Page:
Studies eligible for transition to the revised Common Rule (therefore, no longer needing Continuing Review) will typically include:
- Expedited studies (with a few exceptions explained below)
- Full-Board studies in which interaction or intervention with participants has concluded and the study is not regulated by the U.S. Food & Drug Administration (FDA) or considered a “Clinical Trial” under the revised definition (see definition below)
Studies that will NOT be transitioned to the revised Common Rule (therefore, still requiring annual Continuing Review) will typically include:
- Studies regulated by the FDA;
- Studies that are considered a “Clinical Trial” under the revised definition (see definition below)
- Studies in which participants are still being enrolled;
- Studies in which enrollment has ended but the project still involves interaction or intervention with participants;
- Studies in which previous amendments or incident reports reveal a need for additional oversight;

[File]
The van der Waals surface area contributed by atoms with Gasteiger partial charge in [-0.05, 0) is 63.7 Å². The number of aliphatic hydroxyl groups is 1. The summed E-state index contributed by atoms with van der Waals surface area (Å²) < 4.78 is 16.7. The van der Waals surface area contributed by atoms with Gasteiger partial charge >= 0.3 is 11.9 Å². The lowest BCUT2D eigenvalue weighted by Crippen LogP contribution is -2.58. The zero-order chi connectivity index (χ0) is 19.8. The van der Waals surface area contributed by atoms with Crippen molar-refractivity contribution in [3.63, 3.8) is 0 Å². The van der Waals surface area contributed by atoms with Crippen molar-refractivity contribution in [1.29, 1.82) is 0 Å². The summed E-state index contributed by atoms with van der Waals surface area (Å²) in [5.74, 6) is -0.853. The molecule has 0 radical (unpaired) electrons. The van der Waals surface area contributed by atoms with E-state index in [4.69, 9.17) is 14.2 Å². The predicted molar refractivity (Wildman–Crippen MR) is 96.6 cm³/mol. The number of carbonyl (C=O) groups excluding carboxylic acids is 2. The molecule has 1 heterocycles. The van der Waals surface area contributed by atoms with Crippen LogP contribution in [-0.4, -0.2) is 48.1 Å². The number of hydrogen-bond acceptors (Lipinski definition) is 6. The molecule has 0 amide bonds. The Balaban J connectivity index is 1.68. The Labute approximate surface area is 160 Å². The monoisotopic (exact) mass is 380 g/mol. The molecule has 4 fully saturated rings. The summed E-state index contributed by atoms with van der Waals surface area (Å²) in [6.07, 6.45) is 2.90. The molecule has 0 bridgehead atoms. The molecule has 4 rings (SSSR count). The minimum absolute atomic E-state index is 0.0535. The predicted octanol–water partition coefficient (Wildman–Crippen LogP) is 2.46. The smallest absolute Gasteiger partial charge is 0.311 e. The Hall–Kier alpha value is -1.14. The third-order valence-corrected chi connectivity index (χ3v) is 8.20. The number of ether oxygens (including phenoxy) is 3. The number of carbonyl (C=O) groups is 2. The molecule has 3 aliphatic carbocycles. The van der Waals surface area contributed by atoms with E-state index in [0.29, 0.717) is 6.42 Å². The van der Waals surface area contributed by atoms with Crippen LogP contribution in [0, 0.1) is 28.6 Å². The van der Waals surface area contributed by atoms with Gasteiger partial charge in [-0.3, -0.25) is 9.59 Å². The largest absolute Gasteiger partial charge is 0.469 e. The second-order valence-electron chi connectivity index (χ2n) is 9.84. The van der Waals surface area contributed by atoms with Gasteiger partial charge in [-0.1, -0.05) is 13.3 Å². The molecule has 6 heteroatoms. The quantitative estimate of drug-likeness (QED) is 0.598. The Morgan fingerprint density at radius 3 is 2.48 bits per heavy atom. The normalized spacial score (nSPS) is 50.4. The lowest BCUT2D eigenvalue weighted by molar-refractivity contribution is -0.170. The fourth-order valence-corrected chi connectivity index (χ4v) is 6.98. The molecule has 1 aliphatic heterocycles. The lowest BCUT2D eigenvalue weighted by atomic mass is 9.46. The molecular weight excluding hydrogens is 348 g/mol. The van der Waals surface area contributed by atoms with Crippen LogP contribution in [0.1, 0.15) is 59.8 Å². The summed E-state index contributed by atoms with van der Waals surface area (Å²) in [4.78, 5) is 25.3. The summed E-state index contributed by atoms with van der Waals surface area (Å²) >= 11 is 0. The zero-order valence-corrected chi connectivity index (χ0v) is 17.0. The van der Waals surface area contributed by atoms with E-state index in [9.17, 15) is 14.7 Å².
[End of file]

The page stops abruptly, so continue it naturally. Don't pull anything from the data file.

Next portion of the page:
- Studies in which the Principal Investigator (PI) has had a pattern of compliance concerns on existing or previous studies.
Continuing Review for New Studies
For new studies approved via Expedited review on or after January 21, 2019, the revised Common Rule will apply. Under the revised Common Rule, most Expedited studies will not require continuing review. The UH IRB expedited reviewer will determine the need for continuing review.
Some reasons for HSP to determine that continuing review of an Expedited study is still required even under the revised Common Rule include:
- The study is regulated by the FDA;
- The study involves additional regulatory oversight, such as conflict of interest (COI) management;
- The PI has had a pattern of compliance concerns on other studies;
- The study will be conducted internationally.